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Yuan to appreciate moderately in 2014

Updated: 2013-12-20 20:43
By Hu Yuanyuan (

China's yuan is expected to continue to appreciate moderately in 2014, but at a slower pace, economists said.

Deutsche Bank strategists forecast that the yuan will appreciate versus the US dollar by roughly 2-3 percent in 2014, and that renminbi cross-border trade settlement will increase by roughly 50 percent to 6 trillion yuan ($983 billion), or approximately 20 percent of China's global trade volume.

"Looking to 2014, we expect yuan to continue to appreciate moderately, with the yuan/US dollar bilateral rate expected to rise to the level of 6," said Zhu Haibin, China economist at J.P. Morgan,

Fundamentally, the expected global economic recovery should support China's export sector as mentioned above, which should stabilize China's current account surplus at about 2 percent of GDP.

The yuan exchange rate is seen to be rather close to the equilibrium level in 2013.

Nominal trade-weighted yuan has appreciated by 6.1 percent since the beginning of the year, amid the notable weakening in Japanese yen and the volatility in the major emerging markets currencies through the course of the year.

"On the policy front, as part of the financial reform package, we look for the widening of the daily trading band for dollar/yuan from 1 to 2 percent in the near term, which should increase the two-way volatility in the currency," said Zhu.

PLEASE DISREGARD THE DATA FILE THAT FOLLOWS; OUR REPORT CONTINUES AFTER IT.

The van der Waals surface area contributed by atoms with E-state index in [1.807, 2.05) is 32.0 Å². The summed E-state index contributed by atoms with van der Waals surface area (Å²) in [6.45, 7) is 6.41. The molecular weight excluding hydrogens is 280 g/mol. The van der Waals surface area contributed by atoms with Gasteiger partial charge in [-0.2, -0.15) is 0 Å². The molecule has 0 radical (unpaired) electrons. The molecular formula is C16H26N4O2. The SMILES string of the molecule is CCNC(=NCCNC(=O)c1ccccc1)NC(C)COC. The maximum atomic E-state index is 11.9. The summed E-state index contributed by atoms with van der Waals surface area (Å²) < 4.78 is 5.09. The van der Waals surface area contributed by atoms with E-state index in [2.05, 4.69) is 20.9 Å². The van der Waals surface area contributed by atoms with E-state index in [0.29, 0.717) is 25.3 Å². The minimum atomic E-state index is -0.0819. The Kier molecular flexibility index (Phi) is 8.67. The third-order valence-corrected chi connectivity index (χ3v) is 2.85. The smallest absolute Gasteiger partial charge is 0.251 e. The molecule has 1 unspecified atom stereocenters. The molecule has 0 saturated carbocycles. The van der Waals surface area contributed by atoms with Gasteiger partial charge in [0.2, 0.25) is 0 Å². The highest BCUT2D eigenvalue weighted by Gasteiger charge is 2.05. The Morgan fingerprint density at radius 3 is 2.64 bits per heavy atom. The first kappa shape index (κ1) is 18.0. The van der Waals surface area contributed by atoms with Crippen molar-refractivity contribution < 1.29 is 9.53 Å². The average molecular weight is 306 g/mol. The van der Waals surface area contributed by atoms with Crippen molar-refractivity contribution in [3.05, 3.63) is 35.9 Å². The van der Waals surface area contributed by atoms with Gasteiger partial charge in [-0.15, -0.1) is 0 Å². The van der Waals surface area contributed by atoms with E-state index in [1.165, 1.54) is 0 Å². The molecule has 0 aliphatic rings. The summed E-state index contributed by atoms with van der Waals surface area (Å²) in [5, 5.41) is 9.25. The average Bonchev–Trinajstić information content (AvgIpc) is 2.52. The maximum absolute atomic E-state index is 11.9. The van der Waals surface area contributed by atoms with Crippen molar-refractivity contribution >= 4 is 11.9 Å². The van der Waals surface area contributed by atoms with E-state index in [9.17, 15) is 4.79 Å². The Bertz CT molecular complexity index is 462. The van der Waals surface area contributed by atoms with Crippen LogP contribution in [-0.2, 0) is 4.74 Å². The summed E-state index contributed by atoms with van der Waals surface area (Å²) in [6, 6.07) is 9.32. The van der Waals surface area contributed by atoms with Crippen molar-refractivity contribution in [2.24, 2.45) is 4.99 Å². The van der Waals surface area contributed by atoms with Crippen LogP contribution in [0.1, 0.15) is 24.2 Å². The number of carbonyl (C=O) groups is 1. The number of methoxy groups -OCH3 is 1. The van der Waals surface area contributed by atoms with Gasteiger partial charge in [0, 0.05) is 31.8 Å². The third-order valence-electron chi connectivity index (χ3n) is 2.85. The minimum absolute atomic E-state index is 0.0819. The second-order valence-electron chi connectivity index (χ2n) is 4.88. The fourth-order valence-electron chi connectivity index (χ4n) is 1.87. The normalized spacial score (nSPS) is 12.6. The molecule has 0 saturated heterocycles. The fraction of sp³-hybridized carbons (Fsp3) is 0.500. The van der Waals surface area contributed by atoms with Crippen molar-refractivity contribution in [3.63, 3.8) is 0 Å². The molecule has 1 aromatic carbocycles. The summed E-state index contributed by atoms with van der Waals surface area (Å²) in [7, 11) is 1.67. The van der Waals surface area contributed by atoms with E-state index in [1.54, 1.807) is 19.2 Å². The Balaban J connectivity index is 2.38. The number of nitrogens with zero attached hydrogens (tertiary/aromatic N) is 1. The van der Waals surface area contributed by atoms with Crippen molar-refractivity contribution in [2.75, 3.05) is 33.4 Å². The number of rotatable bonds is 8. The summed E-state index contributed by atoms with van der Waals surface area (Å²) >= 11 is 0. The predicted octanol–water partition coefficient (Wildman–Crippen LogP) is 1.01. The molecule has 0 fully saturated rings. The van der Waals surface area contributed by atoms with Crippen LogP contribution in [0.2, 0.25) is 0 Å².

Deutsche Bank strategists expect that financial deregulation will propel the market forward in 2014, anticipating significant renminbi policy breakthroughs such as key financial market reforms within the Shanghai Free Trade Zone, the establishment of more clearing banks in Europe or other regional centers, the relaxation of renminbi supply to the offshore renminbi market, as well as the further relaxation of foreigners' access to onshore capital markets in China.

For Michael Andrew, chairman of KPMG International, further opening up of China's capital markets will be important not just for China, but for Chinese businesses and the global economy.

"If we are to effectively foster growth, we need to get this capital flowing. There has not been nearly enough activity in the financial markets this year," Andrew said.

He firmly believes that the capital is there and if this starts to become more active, particularly across borders it will aid growth.

"Increased liquidity will drive growth, we just need to ensure that governments and regulators facilitate rather than inhibit this," Andrew said. But he admitted that there is a risk that capital will be drawn to the developed economies of the US, Western Europe and Japan, where recoveries are setting in. This may leave emerging markets exposed and short of the capital needed to further their development.